Companies warned - be prepared to repay Covid support loans
AS Britain emerges from the Covid-19 pandemic businesses are facing a new challenge…paying back the loans that kept them afloat as the country steered its way through lockdown.
Banks handed out more than £75 billion to more than a million companies under a number of emergency support schemes set up by Chancellor Rishi Sunak and backed by the taxpayer.
Businesses that took advantage of the support packages were granted an interest-free period of a year but some of the country’s biggest banks - including HSBC, NatWest, Barclays and Lloyds - have now started to issue warnings that loan repayment will be expected soon.
And hundreds of extra banking staff are now being prepared to launch recovery efforts and collect billions of pounds in crisis loan repayments.
Adrian Graham, of Sheffield insolvency and business turnaround company Graywoods, says that despite the warnings, some companies are not fully prepared for the financial hit that repayment could bring.
And he has warned that a full investigation of any proposed repayment plan should be carried out before entering that sort of agreement.
“In the current climate, whilst lenders are working with companies, agreeing a repayment plan initially appears to be an attractive option for directors,” Adrian said.
“But many directors are entering Time to Pay arrangements and Bounce Back Loan repayment plans without a realistic blueprint as to how they will continue to meet repayments in the future.
“They should ask themselves whether they have overcommitted and entered into an agreement that the company will be unable to afford and they must be mindful of the consequences of failing to make the payments agreed in their Time to Pay Arrangement.”
HMRC have suggested that they will begin issuing winding up petitions against companies, that default on their agreed tax payments, when restrictions on issuing petitions is lifted on 30 June 2021.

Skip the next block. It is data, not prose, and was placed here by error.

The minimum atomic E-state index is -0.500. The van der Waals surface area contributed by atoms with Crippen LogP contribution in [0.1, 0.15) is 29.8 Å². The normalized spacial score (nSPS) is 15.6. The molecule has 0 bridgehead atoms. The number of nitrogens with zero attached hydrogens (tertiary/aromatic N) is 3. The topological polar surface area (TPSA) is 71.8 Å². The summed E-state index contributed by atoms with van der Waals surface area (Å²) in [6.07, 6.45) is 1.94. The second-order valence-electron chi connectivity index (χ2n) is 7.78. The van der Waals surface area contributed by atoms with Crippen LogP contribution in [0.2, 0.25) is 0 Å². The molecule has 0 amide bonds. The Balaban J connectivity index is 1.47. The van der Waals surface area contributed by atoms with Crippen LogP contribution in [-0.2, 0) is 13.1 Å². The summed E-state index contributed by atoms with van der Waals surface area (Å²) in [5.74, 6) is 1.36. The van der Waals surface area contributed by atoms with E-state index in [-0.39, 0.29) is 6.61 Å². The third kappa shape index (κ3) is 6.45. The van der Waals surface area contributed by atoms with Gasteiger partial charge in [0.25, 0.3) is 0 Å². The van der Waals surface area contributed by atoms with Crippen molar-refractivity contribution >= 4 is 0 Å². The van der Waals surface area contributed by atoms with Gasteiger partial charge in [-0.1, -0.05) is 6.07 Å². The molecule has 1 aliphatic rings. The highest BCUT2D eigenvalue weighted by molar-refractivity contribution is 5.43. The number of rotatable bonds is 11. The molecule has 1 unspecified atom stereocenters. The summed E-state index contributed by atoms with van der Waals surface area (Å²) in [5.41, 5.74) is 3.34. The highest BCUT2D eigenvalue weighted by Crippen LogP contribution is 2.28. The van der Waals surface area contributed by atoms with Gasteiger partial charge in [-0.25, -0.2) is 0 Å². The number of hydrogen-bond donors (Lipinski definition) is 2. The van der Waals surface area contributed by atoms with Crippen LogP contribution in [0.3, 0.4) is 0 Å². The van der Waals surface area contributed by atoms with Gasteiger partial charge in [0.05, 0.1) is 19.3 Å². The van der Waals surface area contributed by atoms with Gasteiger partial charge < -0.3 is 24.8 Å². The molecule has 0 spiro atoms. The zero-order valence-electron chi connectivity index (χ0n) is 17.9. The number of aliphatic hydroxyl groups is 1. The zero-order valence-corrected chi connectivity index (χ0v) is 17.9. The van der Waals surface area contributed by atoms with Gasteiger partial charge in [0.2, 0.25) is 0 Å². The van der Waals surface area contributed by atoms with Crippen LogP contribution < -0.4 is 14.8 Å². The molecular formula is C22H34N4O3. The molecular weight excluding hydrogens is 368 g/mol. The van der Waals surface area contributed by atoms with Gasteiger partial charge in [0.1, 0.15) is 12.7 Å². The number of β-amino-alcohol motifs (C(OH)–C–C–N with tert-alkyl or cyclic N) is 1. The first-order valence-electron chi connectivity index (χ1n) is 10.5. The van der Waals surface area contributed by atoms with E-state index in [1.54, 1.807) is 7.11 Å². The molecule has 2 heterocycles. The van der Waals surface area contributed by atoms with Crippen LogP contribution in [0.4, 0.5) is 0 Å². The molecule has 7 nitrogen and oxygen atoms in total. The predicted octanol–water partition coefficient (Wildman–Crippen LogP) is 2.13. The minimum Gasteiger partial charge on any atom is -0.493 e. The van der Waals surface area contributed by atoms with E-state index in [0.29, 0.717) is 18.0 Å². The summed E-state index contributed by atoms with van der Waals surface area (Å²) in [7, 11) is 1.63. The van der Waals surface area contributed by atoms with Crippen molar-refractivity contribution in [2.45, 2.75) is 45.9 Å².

At the same time, banks have said that they could use tough tactics to secure bounce back loan repayments.
And only recently the Court of Appeal ruled that although banks have a duty of care when providing a loan, they do not have a duty of care in the recovery process.
“In fulfilling a repayment plan, directors should ensure that their company is able to make payments to other creditors as they fall due, particularly when many businesses are unable to trade at full capacity due to restrictions,” Adrian explained.
Directors should also be acutely aware of how they take remuneration, the level of remuneration and the correct use of a dividend in these uncertain times because incurring additional liabilities or incorrect remuneration could lead to a director’s actions being called into question.
“Despite the difficulties facing many companies right now, directors still owe a series of duties to the company’s stakeholders when carrying out their functions.
“If a company finds itself in a position where they cannot pay their liabilities, directors will need to justify their decisions.
“Consequently, directors should be wary of committing to decisions that breach their fiduciary duty and lead to allegations of misfeasance or preferencing.
“In addition, the temporary suspension of wrongful trading provisions does not absolve a director from their legal responsibilities when running a company.”
Adrian added that to avoid their company entering formal insolvency proceedings, directors should first ensure that they have reassessed and prepared business models and operations for a ‘post COVID’ world.
“We advise that directors work closely with accountants or another suitable professional when preparing a realistic cash flow forecast or making management decisions prior to entering any repayment agreement,” he said.
“Professional assistance will help to support and evidence a director’s decision making process if examined.”
This was posted in Bdaily's Members' News section by John Highfield .
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